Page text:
Over the past several decades researchers have focused on finding drugs that specifically affect cancer cells without harming normal cells. Often this research has focused on naturally occurring compounds. Jang et al. (1
) found that resveratrol (Res), a natural product found in grapes, peanuts, and Japanese knotweed, could prevent cancer in a mouse model of melanoma. Following this initial study the anti-cancer effect of Res has been studied in a variety of cancers. In this study we focus on neuroblastoma, a childhood cancer that most often arises in the sympathetic nerves of the adrenal gland and accounts for 15% of the childhood deaths from cancer (2
). Despite aggressive combination therapeutic approaches, more than 60% of the children with high-risk neuroblastoma do not survive due to metastasis, high recurrence and chemo-resistance. Between 20% and 50% of high-risk cases do not respond adequately to induction high-dose chemotherapy and are progressive or refractory. Relapse after completion of frontline therapy is also common. Further, the quality of life of these children is threatened by therapy-induced toxicity (4
). Thus, these children would benefit from a non-toxic compound, such as resveratrol, to alleviate the devastating side effects of standard therapeutics.
mechanistic studies have indicated that Res can activate pathways implicated in apoptosis (5
). However, in mouse xenograft models where Res has been shown to inhibit tumor growth when delivered orally there is little evidence of apoptosis. One possible explanation for the absence of apoptosis in these mouse models is the low bioavailability of Res. The inhibition of tumor growth achieved at lower levels of resveratrol could be explained by other mechanisms of action, including anti-proliferative and anti-angiogenic activities (6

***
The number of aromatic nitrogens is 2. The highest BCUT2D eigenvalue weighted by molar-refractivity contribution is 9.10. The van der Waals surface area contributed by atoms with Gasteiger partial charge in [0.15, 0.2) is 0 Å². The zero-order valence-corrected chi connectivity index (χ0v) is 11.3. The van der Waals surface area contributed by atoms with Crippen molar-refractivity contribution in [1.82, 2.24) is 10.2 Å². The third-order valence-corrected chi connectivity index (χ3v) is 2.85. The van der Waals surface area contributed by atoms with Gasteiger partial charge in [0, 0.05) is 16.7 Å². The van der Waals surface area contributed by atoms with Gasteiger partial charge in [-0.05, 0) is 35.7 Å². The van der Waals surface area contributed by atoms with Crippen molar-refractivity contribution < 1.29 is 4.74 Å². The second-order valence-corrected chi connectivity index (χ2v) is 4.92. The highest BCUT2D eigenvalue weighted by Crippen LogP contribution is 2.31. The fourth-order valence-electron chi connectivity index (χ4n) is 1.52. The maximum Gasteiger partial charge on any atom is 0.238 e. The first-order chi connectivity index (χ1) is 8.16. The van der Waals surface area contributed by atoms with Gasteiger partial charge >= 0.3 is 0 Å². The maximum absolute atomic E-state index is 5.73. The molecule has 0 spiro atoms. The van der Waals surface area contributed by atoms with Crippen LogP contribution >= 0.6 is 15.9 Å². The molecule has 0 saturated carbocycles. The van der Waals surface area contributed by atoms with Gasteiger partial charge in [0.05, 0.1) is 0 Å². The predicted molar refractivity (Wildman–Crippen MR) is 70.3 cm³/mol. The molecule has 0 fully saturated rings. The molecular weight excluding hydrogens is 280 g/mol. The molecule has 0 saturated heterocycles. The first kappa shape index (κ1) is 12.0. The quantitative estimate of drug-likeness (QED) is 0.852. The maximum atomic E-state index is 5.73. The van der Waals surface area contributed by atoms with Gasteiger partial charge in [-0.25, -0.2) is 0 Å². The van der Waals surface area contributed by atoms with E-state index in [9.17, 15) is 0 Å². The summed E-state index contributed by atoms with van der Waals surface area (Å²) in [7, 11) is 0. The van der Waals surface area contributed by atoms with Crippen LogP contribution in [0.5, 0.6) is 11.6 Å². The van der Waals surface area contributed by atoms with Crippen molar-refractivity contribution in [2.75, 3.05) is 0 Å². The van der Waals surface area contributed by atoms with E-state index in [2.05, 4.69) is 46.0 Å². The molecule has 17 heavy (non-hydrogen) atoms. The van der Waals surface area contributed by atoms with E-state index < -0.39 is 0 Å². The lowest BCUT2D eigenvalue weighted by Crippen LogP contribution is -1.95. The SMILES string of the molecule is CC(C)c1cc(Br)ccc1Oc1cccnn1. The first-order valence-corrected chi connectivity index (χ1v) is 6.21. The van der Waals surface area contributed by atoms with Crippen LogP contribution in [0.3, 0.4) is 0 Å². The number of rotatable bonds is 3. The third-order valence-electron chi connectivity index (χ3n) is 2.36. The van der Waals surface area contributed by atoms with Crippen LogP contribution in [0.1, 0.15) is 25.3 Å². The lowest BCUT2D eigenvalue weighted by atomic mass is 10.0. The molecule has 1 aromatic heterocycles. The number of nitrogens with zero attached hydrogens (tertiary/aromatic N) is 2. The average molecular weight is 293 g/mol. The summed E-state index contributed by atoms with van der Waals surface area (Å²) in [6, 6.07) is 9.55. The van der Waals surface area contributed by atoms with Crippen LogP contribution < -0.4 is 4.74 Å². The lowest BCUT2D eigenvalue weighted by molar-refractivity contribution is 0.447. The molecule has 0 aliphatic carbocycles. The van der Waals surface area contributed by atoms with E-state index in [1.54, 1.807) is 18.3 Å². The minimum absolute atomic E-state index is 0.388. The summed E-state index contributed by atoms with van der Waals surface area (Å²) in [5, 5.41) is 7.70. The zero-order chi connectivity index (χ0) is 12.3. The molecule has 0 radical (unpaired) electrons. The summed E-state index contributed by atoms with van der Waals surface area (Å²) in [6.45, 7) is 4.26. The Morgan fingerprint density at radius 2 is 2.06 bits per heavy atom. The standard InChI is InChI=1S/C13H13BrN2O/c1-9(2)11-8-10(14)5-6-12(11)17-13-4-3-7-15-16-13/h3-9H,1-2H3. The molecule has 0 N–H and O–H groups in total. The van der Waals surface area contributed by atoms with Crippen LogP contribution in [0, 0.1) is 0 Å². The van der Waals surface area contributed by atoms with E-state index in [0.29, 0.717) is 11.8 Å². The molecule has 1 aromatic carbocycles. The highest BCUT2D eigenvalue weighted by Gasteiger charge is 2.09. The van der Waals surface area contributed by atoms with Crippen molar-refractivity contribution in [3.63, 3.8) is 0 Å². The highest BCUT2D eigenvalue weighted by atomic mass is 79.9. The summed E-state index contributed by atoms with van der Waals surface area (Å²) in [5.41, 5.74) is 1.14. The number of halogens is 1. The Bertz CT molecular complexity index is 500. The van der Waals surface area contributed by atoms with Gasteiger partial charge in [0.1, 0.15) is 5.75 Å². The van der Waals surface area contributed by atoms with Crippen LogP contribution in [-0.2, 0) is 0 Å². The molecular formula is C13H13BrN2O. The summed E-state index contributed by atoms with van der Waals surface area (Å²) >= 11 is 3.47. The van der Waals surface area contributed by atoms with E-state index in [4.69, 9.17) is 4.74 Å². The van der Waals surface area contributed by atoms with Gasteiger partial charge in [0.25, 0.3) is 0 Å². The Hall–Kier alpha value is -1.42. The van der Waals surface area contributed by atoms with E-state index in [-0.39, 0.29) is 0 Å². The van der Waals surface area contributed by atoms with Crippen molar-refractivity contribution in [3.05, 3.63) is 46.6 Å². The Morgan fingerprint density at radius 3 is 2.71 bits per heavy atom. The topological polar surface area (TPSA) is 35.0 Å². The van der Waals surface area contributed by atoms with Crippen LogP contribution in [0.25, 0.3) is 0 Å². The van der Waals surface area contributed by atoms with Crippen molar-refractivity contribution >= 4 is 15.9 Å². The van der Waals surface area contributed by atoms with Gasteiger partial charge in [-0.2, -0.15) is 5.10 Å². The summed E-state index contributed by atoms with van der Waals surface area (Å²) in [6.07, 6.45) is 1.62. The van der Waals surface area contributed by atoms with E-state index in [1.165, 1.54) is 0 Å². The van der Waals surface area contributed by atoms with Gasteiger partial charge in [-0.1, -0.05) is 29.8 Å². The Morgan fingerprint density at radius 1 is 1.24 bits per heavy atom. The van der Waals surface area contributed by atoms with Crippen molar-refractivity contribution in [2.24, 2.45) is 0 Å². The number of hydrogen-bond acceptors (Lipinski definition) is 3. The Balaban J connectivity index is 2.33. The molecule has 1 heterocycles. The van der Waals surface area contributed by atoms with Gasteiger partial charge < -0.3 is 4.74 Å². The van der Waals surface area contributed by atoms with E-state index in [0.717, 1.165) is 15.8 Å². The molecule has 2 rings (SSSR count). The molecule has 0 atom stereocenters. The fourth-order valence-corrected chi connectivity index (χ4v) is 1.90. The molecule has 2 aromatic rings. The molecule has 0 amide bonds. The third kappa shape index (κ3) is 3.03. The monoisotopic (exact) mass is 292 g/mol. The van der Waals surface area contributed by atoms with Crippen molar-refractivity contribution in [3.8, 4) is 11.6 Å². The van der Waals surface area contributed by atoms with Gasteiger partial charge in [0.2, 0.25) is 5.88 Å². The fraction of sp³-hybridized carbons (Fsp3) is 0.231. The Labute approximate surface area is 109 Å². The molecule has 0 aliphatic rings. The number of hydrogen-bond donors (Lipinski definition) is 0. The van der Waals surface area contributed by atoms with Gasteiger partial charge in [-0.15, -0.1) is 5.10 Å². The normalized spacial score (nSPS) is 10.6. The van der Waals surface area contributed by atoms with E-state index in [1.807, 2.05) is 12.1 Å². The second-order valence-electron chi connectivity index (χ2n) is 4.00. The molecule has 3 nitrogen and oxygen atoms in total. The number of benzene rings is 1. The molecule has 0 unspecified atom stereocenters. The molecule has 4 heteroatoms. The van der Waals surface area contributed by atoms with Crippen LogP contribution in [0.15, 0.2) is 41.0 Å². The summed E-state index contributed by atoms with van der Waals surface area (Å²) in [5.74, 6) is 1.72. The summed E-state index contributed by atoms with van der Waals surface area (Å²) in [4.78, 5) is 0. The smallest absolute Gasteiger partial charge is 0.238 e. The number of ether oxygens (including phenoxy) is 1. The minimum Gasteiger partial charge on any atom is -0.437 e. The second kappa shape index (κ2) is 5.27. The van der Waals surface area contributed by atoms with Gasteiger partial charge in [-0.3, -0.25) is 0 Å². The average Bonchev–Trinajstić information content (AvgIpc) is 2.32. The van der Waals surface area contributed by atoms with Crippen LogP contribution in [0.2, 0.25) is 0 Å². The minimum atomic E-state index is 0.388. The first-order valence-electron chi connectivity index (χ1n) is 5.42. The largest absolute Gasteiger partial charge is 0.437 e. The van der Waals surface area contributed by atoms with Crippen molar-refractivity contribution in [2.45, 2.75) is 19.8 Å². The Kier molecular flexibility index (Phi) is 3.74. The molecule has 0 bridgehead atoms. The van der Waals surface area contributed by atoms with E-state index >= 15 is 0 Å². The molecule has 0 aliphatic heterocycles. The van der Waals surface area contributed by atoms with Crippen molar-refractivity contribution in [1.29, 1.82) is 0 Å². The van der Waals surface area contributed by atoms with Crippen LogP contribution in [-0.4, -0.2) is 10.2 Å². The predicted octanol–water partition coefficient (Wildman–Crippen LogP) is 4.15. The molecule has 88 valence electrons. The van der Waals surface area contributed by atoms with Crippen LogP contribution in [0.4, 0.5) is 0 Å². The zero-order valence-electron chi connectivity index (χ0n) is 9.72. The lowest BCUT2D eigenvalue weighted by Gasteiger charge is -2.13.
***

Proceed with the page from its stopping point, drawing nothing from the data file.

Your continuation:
studies in animals and humans indicate that resveratrol is poorly absorbed from the gastrointestinal tract and undergoes extensive first-pass metabolism, mainly glucuronidation and sulfation, in the gut and liver leading to trace amounts of the compound in the serum. The resveratrol metabolites are then dependent on ABC transporters for uptake (7
). Our previous studies in neuroblastoma indicate that despite low bioavailability, resveratrol is effective at inhibiting tumor growth when delivered orally (5
). Indeed, when the serum levels of Res were measured in such rodent studies there was less than 1 μM of Res and twenty fold higher levels of the Res metabolites within half an hour of drug delivery.
The anti-cancer properties of Res could result either from activation of pathways through extra-cellular receptors, or uptake into cells and activation of intra-cellular regulators. Currently, the only evidence for entry of Res into cells comes from cell types that have specialized uptake mechanisms (11
). Determining the subcellular localization of Res would help elucidate potential binding partners and mechanisms whereby Res induces tumor cell death. We therefore want to investigate how Res and its metabolites might differ in cellular uptake, pathway activation, and ultimately in tumor cell death. An early pathway activated by Res, in tumor cells, is calcium signaling by increasing cytoplasmic calcium (12
). Calcium signaling plays a vital role in cell proliferation, angiogenesis and cell death (13
). The versatility of calcium signaling is due to the cell's ability to control the localization and concentration of the signal, and the array of responsive calcium binding proteins in the cell. A sustained increase in [Ca2+
, in tumor cells is thereby associated with the activation of pathways leading to inhibition of tumor cell proliferation as well as cell death (14
). Previous studies (15
) have shown that chelating [Ca2+
with BAPTA-AM inhibits the Res-induced tumor cell death.
In this study we demonstrate that Res enters neuroblastoma cells, induces a calcium signal and ultimately decreases tumor cell viability. Both Res uptake and ER calcium release occur within minutes of drug exposure. Meanwhile, we present evidence using purified derivatives that Res's sulfated and glucuronidated metabolites are not taken up by neuroblastoma cells and, therefore, are incapable of activating calcium signals. Consequently, the Res metabolites have no impact on the viability of these cells. Therefore metabolism diminishes Res's anti-cancer effects. As proof of principle, we demonstrate a method of Res delivery that reduces its rapid metabolism to achieve apoptosis and tumor regression in a neuroblastoma mouse model.